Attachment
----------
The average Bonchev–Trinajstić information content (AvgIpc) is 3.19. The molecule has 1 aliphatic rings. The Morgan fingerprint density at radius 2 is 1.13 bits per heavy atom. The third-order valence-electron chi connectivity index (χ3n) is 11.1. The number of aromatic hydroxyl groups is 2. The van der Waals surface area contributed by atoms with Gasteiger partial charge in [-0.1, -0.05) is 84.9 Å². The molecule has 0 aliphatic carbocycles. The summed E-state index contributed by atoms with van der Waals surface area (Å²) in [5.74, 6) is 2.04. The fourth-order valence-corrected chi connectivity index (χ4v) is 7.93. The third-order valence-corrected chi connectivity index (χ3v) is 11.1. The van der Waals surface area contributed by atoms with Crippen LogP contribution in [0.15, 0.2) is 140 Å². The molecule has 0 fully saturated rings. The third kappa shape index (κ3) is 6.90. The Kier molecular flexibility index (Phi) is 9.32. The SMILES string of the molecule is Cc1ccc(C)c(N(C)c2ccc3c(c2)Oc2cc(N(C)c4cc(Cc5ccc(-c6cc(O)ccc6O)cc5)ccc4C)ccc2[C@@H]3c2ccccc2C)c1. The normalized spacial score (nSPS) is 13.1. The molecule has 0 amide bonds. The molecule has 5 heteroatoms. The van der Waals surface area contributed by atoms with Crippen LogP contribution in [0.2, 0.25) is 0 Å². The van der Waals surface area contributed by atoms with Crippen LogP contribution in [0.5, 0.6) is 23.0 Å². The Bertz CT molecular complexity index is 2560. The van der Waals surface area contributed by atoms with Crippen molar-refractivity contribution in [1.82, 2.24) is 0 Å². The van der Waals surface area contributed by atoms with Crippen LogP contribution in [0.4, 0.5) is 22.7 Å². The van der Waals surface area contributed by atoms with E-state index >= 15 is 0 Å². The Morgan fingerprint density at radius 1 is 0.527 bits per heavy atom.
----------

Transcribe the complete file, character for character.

The average Bonchev–Trinajstić information content (AvgIpc) is 3.19. The molecule has 1 aliphatic rings. The Morgan fingerprint density at radius 2 is 1.13 bits per heavy atom. The third-order valence-electron chi connectivity index (χ3n) is 11.1. The number of aromatic hydroxyl groups is 2. The van der Waals surface area contributed by atoms with Gasteiger partial charge in [-0.1, -0.05) is 84.9 Å². The molecule has 0 aliphatic carbocycles. The summed E-state index contributed by atoms with van der Waals surface area (Å²) in [5.74, 6) is 2.04. The fourth-order valence-corrected chi connectivity index (χ4v) is 7.93. The third-order valence-corrected chi connectivity index (χ3v) is 11.1. The van der Waals surface area contributed by atoms with Crippen LogP contribution in [0.15, 0.2) is 140 Å². The molecule has 0 fully saturated rings. The third kappa shape index (κ3) is 6.90. The Kier molecular flexibility index (Phi) is 9.32. The SMILES string of the molecule is Cc1ccc(C)c(N(C)c2ccc3c(c2)Oc2cc(N(C)c4cc(Cc5ccc(-c6cc(O)ccc6O)cc5)ccc4C)ccc2[C@@H]3c2ccccc2C)c1. The normalized spacial score (nSPS) is 13.1. The molecule has 0 amide bonds. The molecule has 5 heteroatoms. The van der Waals surface area contributed by atoms with Crippen LogP contribution in [0.2, 0.25) is 0 Å². The van der Waals surface area contributed by atoms with Crippen LogP contribution in [0.5, 0.6) is 23.0 Å². The Bertz CT molecular complexity index is 2560. The van der Waals surface area contributed by atoms with Crippen molar-refractivity contribution in [1.82, 2.24) is 0 Å². The van der Waals surface area contributed by atoms with Crippen LogP contribution in [0.4, 0.5) is 22.7 Å². The van der Waals surface area contributed by atoms with E-state index >= 15 is 0 Å². The Morgan fingerprint density at radius 1 is 0.527 bits per heavy atom.